Brookhaven Councilmember Linley Jones says the city will move forward with plans to add parking along a Murphey Candler Park road, despite outrage and opposition from residents that has led to a neighborhood petition.
The “loop road” is off Candler Lake East Drive between a playground and the east side of Murphey Candler Lake and was gated for decades to stop vehicle traffic. The city plans to repave the road and add gravel parking spots between the trees. Residents say opening the road to cars will cause safety and environmental problems, but the city says it needs the space for more parking.
Jones said in a written Aug. 11 statement published on the city website and Facebook that resident concerns were addressed and “the plans are now finalized.” The city points to years of community events for parks bond projects as opportunities to express concerns, but residents say the lack of meetings of a citizen oversight committee show the city’s disregard for public input.
Residents say that opening the loop road to traffic would make it unsafe to children playing at the nearby playground and may cause crime problems along the road. The loop road originally closed to traffic in the late 1970s because of crime concerns, residents and city officials said. Residents also worry about damage to the environment in allowing cars on the road.
Jones said the city will lock the gate if speeding becomes a problem. She said Brookhaven Police Chief Gary Yandura doesn’t have concerns about crime because the area is more accessible for police patrol with the gates open.
Jones said she and Mayor John Ernst worked to make sure no trees were cut in the parking space plans and chose gravel spots to minimize environmental impact.
The Murphey Candler Neighborhood Association, which revitalized in order to express resident opposition to the park plans, thinks she could do more.
“Jones declared she has done all there is to be done in responding to community concerns about the loop road and other park plans,” MCNA President Zane Douglass in a written statement sent to the Reporter. “We are not satisfied with this response and we intend to continue working to protect our park and quality of life.”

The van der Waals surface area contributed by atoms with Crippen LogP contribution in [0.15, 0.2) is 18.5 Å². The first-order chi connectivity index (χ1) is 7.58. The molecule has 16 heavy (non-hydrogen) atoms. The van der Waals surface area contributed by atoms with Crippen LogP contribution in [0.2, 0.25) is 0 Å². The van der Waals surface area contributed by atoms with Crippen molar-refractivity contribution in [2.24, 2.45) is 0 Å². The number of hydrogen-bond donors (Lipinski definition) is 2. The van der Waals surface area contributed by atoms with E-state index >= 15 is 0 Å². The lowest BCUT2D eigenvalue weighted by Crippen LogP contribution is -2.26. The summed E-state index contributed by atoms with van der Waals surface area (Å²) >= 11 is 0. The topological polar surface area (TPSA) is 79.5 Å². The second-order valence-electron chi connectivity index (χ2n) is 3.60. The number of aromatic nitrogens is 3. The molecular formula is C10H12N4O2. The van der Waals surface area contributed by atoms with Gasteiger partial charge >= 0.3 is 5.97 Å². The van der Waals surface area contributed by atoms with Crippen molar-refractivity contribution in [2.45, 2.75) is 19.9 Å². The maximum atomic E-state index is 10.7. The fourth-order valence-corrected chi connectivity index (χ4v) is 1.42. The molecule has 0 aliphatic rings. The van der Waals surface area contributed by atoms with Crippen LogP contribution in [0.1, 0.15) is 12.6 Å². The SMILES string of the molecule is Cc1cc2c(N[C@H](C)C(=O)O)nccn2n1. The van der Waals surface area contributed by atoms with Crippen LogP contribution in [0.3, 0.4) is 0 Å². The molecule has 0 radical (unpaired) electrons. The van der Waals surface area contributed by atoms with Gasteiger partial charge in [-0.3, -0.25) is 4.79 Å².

City spokesperson Burke Brennan said parking spot construction will begin after a new playground and community green are built. The playground is set to be finished in November, and the city has not yet approved a construction contract for the community green.
The gate wars
For weeks, neighborhood residents and the city have battled about the road reopening.
The city opened the gate at the end of July to “prepare for construction and to establish a baseline for traffic and police patrol need,” the Brookhaven Parks and Recreation Department posted in the neighborhood’s private Facebook group after the neighborhood expressed opposition to the city.
A resident kept closing the gate at night, so the city took the gate off its post completely on July 30, triggering even more intense pushback from the neighborhood.
The city also told a youth football league, Atlanta Colt Youth Association, that players and families could use the loop road as “supplemental parking” for an Aug. 17 game, according to an email from the ACYA to families. Brennan said the city always offers the loop road as extra parking for sports leagues.
“The city is very aware of the opposition to this loop road parking,” resident Pam Burnett said. “It’s a sad betrayal of the community.”
Burnett started an online and print petition to oppose the plans for the loop road. The online version has 170 signatures as of Aug. 20, and Burnett said she has more than 350 signatures in total. She said she plans to give it to the city in 10 days and still has half the neighborhood to ask for signatures.
Adding parking to the loop road is part of the city’s $40 million parks bond program, which was approved in a 2018 referendum. The plan to open the loop road was in the proposed improvement plan for Murphey Candler Park available to voters before the referendum, but residents say they either didn’t know about the project or didn’t realize those proposals were definite plans.
The Parks Bond Oversight Committee, which was created to oversee parks bond plans, approved draft plans to add parking and open the loop road to cars at a May 2019 meeting. The committee has not met since February 2020 because of the COVID-19 pandemic, Brennan said, but the city has continued to move forward with parks bond plans.
“The committee was not supposed to continue monthly meetings once the master plans were established and [design firm Clark Patterson Lee] had instructions to proceed,” Brennan said. “There really haven’t been any issues that the committee needed to issue an opinion on since their last meeting in February.”
The committee was planned to meet once a month for the first six months then decrease in frequency as the projects get underway, according to the minutes from its first meeting in February 2019.
The five-person committee was created to advise the administration, review internal audits, recommend project phasing, look at designs, and consider “scope reductions or additions based on resources,” according to the city in January 2019 before its first meeting.
The MCNA said the city has kept the committee “in the dark about any opposition to the park plans” because of the lack of recent meetings.
Brennan said the committee may start meeting again at the beginning of September but nothing has been approved yet.